details here. Suffice it to say that
the h'ttcr dass of Republicans
usrfrped the State government and
some of the Reconciliators joined
the®. Charity should come from
the strongest. The negroes have
always claimed to be in the major
ity, and whether they are dr are
not, no matter, they have had pag
of the government, anal
session
ask, have they ever shewn one
single effort to conciliate the
whites ? Have they ever shown
themsplves willing to accept the
doetrine of reconciliation ? Have
any of the ReoonfeilUtors even
read a reconciling plank in their
platform? No, to the contrary,
t|iefr whole energies have beeq
used to disgrace and oppress .the
whites. While onr political speak
ers were crying at the top of their
voices and from the bottom of
their hearts, Reconciliation! theirs
were crying, "if %e are not success
ful, we will wade knee deep in
blood !" «SyU we beur men talk of
voting for a conciliatory "measure
between the whites and blacks.
Have we not been working upon
the " conciliatory " plan loog
enough to see that all of our con
cessions are taken as evidence of
weakness ? Do we not see that
the effects of reconciliation are
only to redticeour intelligent white
laboring min and mechanics to a
level with the ignorant and dis
gusting uegrn ? Thd negro has
had every right, social and politi
cal, conter ted upon hhn, which
the most fertile brain of the Re
publican pally could think of;
»till ho is not satisfied, but con
tinues to howl for his rights. The
time ha* come, 1 hope, when the
white man is going to howl for his
right« too.
Tee white man, who owns the
lands, the shovel, "hoc, ax, plow,
horse, machinery, p«odUcts; the
houses, the cities a fid towns, au«l j
valuable merchandise theyl
a
to
t
, -
Vs
as
------, __
> and "let the d—*
« /»m«» At«». Ä r
I
in
«muBunt nierennuuise iney j
contain; the steam boats ami rail- *
Leesburg, Sept. 2,187-1.
Editor Woekh- Echo:
I have failed, through preoccn
pation to furnish you notes of the
Cameron world for the past few
weeks, so will now endeavor to
give it you in summary.
Two weeks since, there Was a fu
tile effort to get Up a convention
of delegates from the different
wards, for the purpose of forming
a Central Parish Committee, in
order to • call a mass meeting,
whose object should be to select a
delegate to the District Conven
tion hereafter to be called, for the
purpose of selecting a suitable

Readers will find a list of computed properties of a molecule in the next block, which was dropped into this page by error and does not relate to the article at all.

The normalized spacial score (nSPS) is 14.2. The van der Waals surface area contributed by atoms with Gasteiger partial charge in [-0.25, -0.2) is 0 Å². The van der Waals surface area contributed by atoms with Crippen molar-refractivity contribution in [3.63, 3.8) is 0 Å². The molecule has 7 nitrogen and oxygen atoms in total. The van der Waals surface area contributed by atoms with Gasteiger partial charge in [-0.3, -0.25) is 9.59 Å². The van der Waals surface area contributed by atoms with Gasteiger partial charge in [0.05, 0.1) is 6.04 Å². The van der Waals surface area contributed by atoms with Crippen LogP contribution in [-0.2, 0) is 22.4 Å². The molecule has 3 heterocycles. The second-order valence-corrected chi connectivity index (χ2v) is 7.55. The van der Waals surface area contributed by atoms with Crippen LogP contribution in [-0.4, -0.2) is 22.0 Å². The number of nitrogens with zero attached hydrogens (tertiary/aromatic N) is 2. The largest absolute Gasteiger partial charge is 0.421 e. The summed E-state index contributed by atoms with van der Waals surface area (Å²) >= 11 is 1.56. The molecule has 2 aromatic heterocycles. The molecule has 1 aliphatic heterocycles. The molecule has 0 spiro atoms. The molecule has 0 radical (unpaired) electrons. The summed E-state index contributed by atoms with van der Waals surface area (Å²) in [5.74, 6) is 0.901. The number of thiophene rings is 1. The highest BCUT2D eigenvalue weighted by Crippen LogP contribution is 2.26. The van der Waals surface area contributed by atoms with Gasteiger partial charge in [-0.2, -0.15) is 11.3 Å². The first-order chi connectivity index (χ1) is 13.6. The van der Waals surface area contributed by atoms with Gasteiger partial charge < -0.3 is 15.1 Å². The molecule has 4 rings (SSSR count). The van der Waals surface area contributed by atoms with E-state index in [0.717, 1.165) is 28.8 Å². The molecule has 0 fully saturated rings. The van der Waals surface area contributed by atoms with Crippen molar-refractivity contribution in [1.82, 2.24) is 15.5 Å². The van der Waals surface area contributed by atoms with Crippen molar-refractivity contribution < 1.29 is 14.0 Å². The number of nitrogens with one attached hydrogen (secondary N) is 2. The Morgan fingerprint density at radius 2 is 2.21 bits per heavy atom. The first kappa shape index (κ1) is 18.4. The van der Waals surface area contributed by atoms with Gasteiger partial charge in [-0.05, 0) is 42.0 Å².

candidate for the Senate. One
reason ol its failure is apparent
above; another, in the fact (per
haps) that the prime mover was
anxious to secure only Wells
men.
There is now a tolerably gen
eral call for a mas« meeting of the
parish to take ulaoe '.at Leesburg;
on the 7th wratet, at which time
and place various matters of im
portance to the parish will bo dis
cussed. Hope yon will Re with us
to take notes.
One certain Minos, or Minor;
t ui. o., of this parish, was tried
and condemned to twelve mouths
imprisonment, at hard labor, by
the Parish Court, since mv last.
Lorenzo J. Tansy, District At
torney pro tem#» and ex gÿkmi
- — j»h Auditor, is commissioned
Vs our Supervisor of Registration,
and Johfi T. Lindsay, as clerk for
Republican party. No Democrat,
as } at known, baa been appointed.
Registration not yet cotnumtoed,
MH; , * - Read.
roads, the bank and insurance
capital, no longer intend that re-
conciliation and degradation shall
romain synonymous terms.
r Louisiana ßa« already been im
poverished, paralyzed, and bet
commerce and credit annihilated;
her public works Stopped, her la
boring clues starving: her school
money squandered, and ignoran««
aud duplicity rapidly insinuating
thcmselve» into every household.
The last legislature compels you,
white men, under penalty of
twenty dollars, to send your chil
dren to school with negroes. Whb
voted for this bill? "Reconeilia
tors", I presume.
Congress adjourned its last ses
sion without iakifig definite action
upon the "Louisiana Case," be
cause it was known we were to
have an election iu November, and
we had, hence, as early a remedy
at hand as it could give. There
fore, let tis avail ourselves of the
opportunity. Merchants, farmer;-*,
stock-raisers, mechanics and la
boring men, remember this is the
hist throw of the-dice for libertv,
houestv, yonr property, and re
spectability iu Louisiana. If you
fail this lime, nothing will bo left
yon but to emigrate, and leave
behind yon, all yon have for the
negro.
The attempt to intimidate you
by saying, if yon do not continue
to reconciiiate tbe negro aud sub
mit to your own disgrace, you will
drive the negroes away into Texas,
is but intimidation. Twenty thou
sand negroes more in Texas is
jfist what she wants, as they will
not interfere with her march of
prosperity. And Louisiana will
then, when that number of n«v
groes have gone to Texas, havo
room for that uumber of white la
.borprs and a white mau's govern
ment without doubt—both States
can only profit by such a result.
So let them go- God speed them.
'P Âespectfiinÿv
# Pulley Block.
-4jh--- Ä- -
Letter from Cameron Pariah.
I The log cabin which Mr. X*ia~
coin made when sixteen years obi,
stands in seven different eountiW
in llliuojs, and they haven't, got
through conotiug yet.
it id ~~~~
fool
wise?
tb*r*
strai
loc
mor